That said, Puig is still rough around the edges, a bit unusual for a former star of the Cuban national team. For all his offensive pluses, Yasiel has struck out on an average of once in every four at-bats. He has trouble communicating on defense, air mails basic throws to try and nail the lead runner, and makes poor decisions on the base paths. What’s more, he has been benched for lack of hustle, something skipper Don Mattingly calls “tough love.”

Puig’s immaturity has also made him a victim of the Hollywood scene. When he failed to make the all-star team despite a massive Internet campaign, Puig hung out with celebrities at the Playboy mansion during the break and gained the reputation of a “party animal.” For that reason, the Dodgers have hired a security entourage to watch over Yasiel’s best interests and keep him in check.

Fernandez, unlike Puig, is a starting pitcher and not an everyday player. I understand that, and now Jose has been shut down for the season after throwing 172 innings. The numbers: a 12-6 record with a 2.19 ERA and 186 strikeouts. Jose was also dominating in the All-Star Game, which raised many eyebrows. What’s even more impressive, though, is that Fernandez actually got stronger in the season’s second half, boasting an ERA of 1.32 in his last 10 starts, surrendering only 32 hits over 64 innings while fanning 84 opposing batters.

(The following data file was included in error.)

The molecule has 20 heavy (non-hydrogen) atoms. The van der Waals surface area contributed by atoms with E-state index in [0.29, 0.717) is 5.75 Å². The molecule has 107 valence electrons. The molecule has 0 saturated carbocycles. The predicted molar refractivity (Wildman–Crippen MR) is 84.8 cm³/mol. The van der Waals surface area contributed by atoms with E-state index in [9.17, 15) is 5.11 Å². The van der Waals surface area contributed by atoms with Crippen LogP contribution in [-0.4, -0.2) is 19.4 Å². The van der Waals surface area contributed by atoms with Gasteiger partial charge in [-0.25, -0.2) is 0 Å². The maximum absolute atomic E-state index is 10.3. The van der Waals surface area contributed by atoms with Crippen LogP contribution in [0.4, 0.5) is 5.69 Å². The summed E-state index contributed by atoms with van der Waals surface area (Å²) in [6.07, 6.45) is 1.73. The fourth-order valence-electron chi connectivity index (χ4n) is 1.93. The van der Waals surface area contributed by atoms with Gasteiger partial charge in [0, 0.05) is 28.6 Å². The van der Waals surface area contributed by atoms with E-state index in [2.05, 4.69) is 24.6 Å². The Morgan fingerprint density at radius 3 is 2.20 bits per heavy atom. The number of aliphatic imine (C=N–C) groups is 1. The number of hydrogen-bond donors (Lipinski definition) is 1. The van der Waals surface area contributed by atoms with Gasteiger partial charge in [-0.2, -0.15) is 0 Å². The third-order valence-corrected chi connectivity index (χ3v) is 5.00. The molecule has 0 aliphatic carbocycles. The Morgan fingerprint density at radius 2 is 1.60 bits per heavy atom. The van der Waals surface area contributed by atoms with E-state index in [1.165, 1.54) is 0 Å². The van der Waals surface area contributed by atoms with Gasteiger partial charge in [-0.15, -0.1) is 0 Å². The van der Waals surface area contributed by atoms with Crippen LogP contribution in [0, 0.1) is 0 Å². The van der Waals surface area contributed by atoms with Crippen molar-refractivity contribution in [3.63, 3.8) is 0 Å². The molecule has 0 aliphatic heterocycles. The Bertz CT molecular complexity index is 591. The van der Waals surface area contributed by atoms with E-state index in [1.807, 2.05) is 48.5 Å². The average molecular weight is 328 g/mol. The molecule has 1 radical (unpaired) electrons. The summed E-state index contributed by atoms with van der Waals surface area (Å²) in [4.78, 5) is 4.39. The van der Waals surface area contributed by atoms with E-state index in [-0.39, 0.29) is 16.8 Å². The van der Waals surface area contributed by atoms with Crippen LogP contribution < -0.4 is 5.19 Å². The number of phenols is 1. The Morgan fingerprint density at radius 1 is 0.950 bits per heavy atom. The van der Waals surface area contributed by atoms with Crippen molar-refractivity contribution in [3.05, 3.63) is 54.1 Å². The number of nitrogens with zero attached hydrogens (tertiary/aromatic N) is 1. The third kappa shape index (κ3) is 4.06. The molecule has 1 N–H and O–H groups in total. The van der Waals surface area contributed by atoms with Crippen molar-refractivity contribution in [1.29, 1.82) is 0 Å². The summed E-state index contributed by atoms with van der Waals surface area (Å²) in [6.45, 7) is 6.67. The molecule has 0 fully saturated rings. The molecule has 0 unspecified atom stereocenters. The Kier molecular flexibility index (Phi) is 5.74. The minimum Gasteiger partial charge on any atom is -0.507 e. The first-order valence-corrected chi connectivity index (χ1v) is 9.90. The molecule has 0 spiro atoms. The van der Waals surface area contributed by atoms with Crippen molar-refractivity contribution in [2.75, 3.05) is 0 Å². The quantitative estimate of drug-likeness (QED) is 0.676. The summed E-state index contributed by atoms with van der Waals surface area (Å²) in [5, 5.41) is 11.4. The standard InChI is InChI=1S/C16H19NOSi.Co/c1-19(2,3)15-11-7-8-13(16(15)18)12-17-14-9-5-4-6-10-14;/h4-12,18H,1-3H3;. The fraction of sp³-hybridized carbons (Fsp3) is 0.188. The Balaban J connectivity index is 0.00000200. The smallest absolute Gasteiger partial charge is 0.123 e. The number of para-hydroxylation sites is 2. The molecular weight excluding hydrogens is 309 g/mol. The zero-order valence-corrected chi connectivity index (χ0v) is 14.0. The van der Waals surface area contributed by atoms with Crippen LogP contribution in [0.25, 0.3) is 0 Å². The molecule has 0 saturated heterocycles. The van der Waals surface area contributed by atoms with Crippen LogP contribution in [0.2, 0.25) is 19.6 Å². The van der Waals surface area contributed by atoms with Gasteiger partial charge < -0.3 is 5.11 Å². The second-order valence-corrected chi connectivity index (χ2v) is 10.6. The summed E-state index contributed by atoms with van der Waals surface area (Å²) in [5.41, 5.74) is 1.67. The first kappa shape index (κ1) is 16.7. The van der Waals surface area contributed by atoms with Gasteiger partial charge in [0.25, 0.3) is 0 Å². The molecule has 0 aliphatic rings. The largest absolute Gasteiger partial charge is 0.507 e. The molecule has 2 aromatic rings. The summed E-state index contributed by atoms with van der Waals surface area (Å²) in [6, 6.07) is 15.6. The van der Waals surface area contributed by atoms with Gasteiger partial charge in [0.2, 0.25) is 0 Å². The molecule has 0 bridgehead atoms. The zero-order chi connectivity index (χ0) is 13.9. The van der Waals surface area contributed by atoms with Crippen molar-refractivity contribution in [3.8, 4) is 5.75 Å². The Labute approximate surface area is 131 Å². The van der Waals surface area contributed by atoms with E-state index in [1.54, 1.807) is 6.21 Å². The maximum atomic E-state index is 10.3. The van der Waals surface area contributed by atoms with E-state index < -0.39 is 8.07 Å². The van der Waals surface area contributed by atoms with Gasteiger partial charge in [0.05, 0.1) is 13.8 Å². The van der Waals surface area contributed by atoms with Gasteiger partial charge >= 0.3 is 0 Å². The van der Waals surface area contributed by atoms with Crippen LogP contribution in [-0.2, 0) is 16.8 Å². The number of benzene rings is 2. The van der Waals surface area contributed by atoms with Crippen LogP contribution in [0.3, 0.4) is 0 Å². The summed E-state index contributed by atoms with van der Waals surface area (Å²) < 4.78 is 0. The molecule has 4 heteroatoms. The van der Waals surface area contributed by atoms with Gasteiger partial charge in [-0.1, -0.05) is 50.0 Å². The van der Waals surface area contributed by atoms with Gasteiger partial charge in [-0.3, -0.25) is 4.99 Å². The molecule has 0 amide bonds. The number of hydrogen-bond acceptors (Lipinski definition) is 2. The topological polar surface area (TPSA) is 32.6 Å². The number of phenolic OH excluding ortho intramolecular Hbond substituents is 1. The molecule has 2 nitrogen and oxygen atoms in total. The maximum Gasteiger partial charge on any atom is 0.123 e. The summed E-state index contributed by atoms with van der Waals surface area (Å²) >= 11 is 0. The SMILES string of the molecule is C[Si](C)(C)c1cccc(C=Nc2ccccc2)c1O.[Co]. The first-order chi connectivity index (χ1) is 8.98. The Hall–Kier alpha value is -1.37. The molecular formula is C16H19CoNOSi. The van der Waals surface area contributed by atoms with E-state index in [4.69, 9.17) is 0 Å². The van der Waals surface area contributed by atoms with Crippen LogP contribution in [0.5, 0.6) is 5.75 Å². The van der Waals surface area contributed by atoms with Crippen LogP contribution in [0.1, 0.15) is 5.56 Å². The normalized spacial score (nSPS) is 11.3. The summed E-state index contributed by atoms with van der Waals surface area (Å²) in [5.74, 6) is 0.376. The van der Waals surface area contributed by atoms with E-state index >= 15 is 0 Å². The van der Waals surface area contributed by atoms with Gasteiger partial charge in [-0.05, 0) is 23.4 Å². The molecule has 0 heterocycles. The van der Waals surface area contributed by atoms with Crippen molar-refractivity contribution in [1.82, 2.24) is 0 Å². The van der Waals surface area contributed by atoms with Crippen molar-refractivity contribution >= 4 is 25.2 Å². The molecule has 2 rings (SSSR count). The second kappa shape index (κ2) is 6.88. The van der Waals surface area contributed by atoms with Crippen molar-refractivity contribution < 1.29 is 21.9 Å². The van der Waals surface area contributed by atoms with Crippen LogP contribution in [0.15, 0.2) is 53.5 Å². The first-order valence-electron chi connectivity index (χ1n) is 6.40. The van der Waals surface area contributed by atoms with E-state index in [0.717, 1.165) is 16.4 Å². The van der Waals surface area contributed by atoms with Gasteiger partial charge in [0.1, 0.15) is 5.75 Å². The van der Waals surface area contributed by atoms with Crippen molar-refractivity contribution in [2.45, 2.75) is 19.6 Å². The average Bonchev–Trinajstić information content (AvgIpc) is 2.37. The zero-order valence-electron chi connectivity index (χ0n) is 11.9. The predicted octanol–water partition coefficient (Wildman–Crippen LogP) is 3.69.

The 21-year-old right hander, like Puig, is also a bit on the cocky side. So, it was no surprise when he enraged the Atlanta Braves by admiring his first career home run at the plate off Mike Minor back on September 11, which was perhaps bad timing. But I don’t know a pitcher alive who doesn’t enjoy launching a bomb of his own, especially against the division leaders.

Look, both these guys are special players who deserve recognition for an outstanding season, even though Puig missed the first two months preparing for his debut. And to me, that’s the difference. Fernandez was a major league player from day one, and deserves to get this award.

As for Yasiel Puig, he might be lucky enough to have a shot at a World Series ring. And Jose Fernandez will be watching on the tube somewhere in Florida.

Post By Steve Randel (149 Posts)

Steve "Esteban" Randel is a former player, regional amateur scout in Latin America and current high school coach. He has been an international sports journalist for 42 years, and is the founder and former publisher of "The Latin Athlete" magazine.